certainly not an invitation to get seriously involved in the process.
Then we have what is becoming a chronic lack of response from the management establishment to the anti-commercial fishing media assaults that are increasing in frequency, in virulence, and in detachment from. With very few exceptions the managers, whether state or federal reality (note: at the State level this appears to be more of a concern in the Mid-Atlantic than in New England), have remained disappointingly remote and uninvolved, regardless of how untrue, exaggerated or distorted the attacks have been. With no contrary words from the people or the agencies that are in charge, it’s all too easy for anti-commercial efforts to appear credible, and increasingly, that’s how they’re appearing to the public. This is particularly troublesome as it applies to NMFS/NOAA, which has a formidable PR machine when it comes to issues like promoting the Year of the Oceans mediafest in California last year. When dealing with anti-commercial issues the National Marine Fisheries Service and its parent agency are usually there with "too little" and "too late." In too many instances the public posture of management agencies and/or personnel appears to be opposed to the interests of the industry.
In the same vein, management decisions are often made with what seems to be absolutely no consideration given to their marketing impacts. With the increasing globalization of the fish business and the influx of imports, getting the highest possible price for domestic products is critical, yet management measures are often instituted that predictably drive prices down.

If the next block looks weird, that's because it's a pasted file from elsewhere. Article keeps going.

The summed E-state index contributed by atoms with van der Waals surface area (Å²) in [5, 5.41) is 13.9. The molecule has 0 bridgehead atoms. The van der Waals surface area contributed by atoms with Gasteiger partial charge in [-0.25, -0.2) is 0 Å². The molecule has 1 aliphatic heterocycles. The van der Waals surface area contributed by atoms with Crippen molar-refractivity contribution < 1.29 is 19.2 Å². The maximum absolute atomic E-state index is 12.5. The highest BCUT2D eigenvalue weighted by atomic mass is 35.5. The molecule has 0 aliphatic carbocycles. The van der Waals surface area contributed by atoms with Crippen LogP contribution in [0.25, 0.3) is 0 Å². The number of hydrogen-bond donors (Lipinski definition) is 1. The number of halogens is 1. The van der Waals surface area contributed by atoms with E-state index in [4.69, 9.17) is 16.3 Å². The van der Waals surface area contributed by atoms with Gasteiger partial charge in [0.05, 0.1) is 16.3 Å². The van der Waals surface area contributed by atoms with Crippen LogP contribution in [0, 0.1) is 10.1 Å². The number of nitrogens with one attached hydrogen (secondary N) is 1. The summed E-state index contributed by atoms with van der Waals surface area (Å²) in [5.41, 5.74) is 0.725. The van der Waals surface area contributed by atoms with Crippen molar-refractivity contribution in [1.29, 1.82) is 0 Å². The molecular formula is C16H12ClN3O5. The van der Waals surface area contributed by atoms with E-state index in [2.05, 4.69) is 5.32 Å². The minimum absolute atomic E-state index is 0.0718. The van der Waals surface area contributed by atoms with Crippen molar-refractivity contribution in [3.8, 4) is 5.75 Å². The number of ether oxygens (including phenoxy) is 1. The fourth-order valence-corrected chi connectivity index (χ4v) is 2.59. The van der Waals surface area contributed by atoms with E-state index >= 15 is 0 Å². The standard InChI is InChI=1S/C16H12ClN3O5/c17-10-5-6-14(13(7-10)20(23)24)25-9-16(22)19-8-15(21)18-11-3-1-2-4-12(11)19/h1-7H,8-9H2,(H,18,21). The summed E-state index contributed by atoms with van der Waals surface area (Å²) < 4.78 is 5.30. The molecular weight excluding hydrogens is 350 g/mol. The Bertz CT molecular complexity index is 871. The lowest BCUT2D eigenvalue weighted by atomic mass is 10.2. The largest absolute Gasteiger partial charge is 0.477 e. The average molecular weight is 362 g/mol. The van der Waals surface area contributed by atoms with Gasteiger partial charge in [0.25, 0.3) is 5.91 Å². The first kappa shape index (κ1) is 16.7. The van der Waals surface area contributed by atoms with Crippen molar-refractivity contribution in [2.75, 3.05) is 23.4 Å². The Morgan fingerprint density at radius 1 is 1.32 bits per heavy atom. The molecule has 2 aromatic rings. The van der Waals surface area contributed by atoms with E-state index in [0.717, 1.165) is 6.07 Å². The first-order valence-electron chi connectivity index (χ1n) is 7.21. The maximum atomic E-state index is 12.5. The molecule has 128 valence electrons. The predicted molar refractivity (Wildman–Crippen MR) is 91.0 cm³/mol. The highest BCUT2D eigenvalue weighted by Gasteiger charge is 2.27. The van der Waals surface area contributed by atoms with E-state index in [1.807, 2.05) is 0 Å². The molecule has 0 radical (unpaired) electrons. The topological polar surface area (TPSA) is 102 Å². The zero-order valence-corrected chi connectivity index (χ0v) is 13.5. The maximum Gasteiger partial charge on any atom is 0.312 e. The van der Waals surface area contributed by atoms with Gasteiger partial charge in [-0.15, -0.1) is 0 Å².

Finally, and most unfortunately, the industry is being forced to find relief from management measures by going around the management system. The courts, other governmental agencies and legislative bodies are increasingly being used by the industry, increasingly successfully, to "protect" it from unjustified management actions. This is obviously bad for everyone’s morale. It is also expensive in terms of both cash and human resources, and doesn’t necessarily result in "better" management.
But is it all "doom and gloom?" Not really. The scallop research effort in the closed areas on Georges Bank that was initiated by NMFS, the Fisheries Survival Fund and CMAST are at least an indication that cooperation is not only possible but highly desirable, providing a wealth of critical biological data at a "bargain basement" price. Likewise, the ability of industry advisors to craft, and the management system to consider, a whiting management regime that is acceptable to people in the fishery shows the system can work for everyone.
However, there’s still a long way to go. To allow effective public participation the system must be simplified. Proposed management measures - and alternatives - have to be presented to the business people who will be affected by them in a form that is understandable. A 1,000 page document has no place in a supposedly public process unless it is accompanied by a concise and understandable synopsis (remember, we’re not designing a lunar probe . Commercial Fisheries News does this as a matter of course. Why shouldn’t the involved agencies? Comment periods should be extended when appropriate, and managers should take a more active role in soliciting industry input. Marketing realities must be taken into account when management programs are designed, and every effort should be made to allow the industry to maximize its return on what it harvests.
And lastly, as a recent spate of judicial decisions have shown, there are many laws and regulations protecting small businesses in the U.S. These should be as integral a part of the management process as are those protecting fisheries resources, and the industry shouldn’t have to go to court to see that they are.